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    In addition to volume of cases and variety of presentations, I'd say the opportunities for more extensive neuroanatomy training (e.g, brain cutting) and procedures (e.g WADA, awake craniotomy) stood out. The variety of different consults across a whole medical center also provides necessary perspective. Moreover, the interactions with physicians and other health professionals helped to define scope of practice.

    But hey, who's to say someone who gave a few RBANS on externship can't do neuropsychological testing?
     
  15. Therapist4Chnge

    Therapist4Chnge Neuropsych Ninja Faculty Moderator Emeritus 10+ Year Member

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    Didactic training really helps inform on the applied clinical work. During my fellowship years we had 2hr of formal didactic lectures per wk (1hr Peds, 1hr Adult), extensive neuroanatomy training (w. wkly wet lab), and then weekly neurology didactics for two years. Add in optional weekly didactics and case presentations by a variety of departments and the breadth of exposure was pretty awesome.

    Of course, I could probably just take some classes online and get the same experience. ;)

    The above is why I value formal fellowships over informal or private practice fellowships.
     
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  16. AcronymAllergy

    AcronymAllergy Neuropsychologist SDN Moderator 7+ Year Member

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    Agreed with all of the above. The neuroanatomy coursework was something I placed a premium on in my postdoc "hunt," and even though I'd had some of it before, the intensity (i.e., med school classes) was new, and being able to build on that prior exposure and knowledge is really what helped it all to sink in.

    Same goes with pretty much everything else, which is why the "where the rubber meets the road" comment is so accurate. It's not that you're seeing things you haven't seen while on postdoc (although some of that happens as well), it's that you're appreciating things you haven't appreciated before, and at a level of depth and understanding that reflects the advanced nature of the training.
     
  17. PsychePsych1

    PsychePsych1

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    Hey everybody, I'm a first-time poster here. I'm honestly not sure if I will have any sort of longevity on this website (on this account), as I didn't really intend to post anything. So, with all of that in mind: I apologize if this is an inappropriate time to try and revive an old thread.

    Lately, I have had a real developing interest in the field of neuropsychology, and this website has been an absolute boon in regards to deciding if neuropsychology is what I want to pursue for a career or not. As I have been reading up on the subject and its field (and its respective content on this website) -- this thread really stood out to me (as somebody who is trying to determine if this field is right or not for me [the job itself definitely is, but, the aforementioned reasons in previous posts have made me question if it is a plausible career to pursue]), so I figured that others in the same boat would benefit from a continued discourse on the thread topic (and for those interested/previously engaged here, perhaps an avenue to blow off some stream and/or evaluate the contemporary state of neuropsychology).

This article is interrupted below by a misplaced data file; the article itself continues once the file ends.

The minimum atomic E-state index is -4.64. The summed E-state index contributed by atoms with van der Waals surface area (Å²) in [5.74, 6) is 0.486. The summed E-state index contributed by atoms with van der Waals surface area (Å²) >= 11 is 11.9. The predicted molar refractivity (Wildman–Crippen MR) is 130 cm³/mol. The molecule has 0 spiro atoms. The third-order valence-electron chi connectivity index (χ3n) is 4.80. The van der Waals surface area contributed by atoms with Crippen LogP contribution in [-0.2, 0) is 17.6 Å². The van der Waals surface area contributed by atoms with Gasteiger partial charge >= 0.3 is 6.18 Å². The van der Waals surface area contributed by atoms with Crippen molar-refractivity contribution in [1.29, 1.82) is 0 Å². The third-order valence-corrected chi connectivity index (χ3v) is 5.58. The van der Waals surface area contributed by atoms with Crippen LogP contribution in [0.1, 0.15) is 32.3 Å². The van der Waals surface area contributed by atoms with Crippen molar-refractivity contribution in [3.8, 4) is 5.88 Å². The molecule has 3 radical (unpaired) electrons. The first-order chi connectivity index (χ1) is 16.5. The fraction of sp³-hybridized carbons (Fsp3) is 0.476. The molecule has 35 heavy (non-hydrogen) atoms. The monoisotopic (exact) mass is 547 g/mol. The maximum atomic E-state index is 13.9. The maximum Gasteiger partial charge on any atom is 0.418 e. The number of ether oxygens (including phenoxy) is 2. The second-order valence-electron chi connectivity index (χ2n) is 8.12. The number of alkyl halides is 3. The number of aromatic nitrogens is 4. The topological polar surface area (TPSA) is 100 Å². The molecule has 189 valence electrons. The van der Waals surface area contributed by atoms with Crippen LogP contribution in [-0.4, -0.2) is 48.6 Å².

On an unrelated note: I apologize if this is a dumb question/notion, but, on the topic of the 'future of neuropsychology', it seems like a lot of worry is with regard to other professionals invading in on neuropsychological assessments. My question is, as I am trying to better understand neuropsychology and its respective subculture, can neuropsychologists play a role that goes further than just assessments (e.g., ameliorate the workload of neurologists by quarterbacking some of their responsibilities, like helping patients and their families make social/behavioral adjustments after a patient receives a Multiple Sclerosis diagnosis)? I apologize if that doesn't make any logical/coherent sense -- I'm just trying to further the discourse here because this thread was awesome.
     
  18. WisNeuro

    WisNeuro Board Certified Neuropsychologist 7+ Year Member

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    The assessment piece is only a small part of our overall role. We already are involved in things such as " helping patients and their families make social/behavioral adjustments after a patient receives a Multiple Sclerosis diagnosis." Or other things like helping patients/families understand a diagnosis of dementia, the need for things like advanced directives, consideration of skilled nursing care, being part of a treatment team deciding if someone is a good candidate for DBS placement, helping with intraoperative brain mapping for resection surgery in epilepsy, assessing cognitive change and/or offering therapeutic interventions in neurooncology patients, and on and on. Testing is the least of what we do.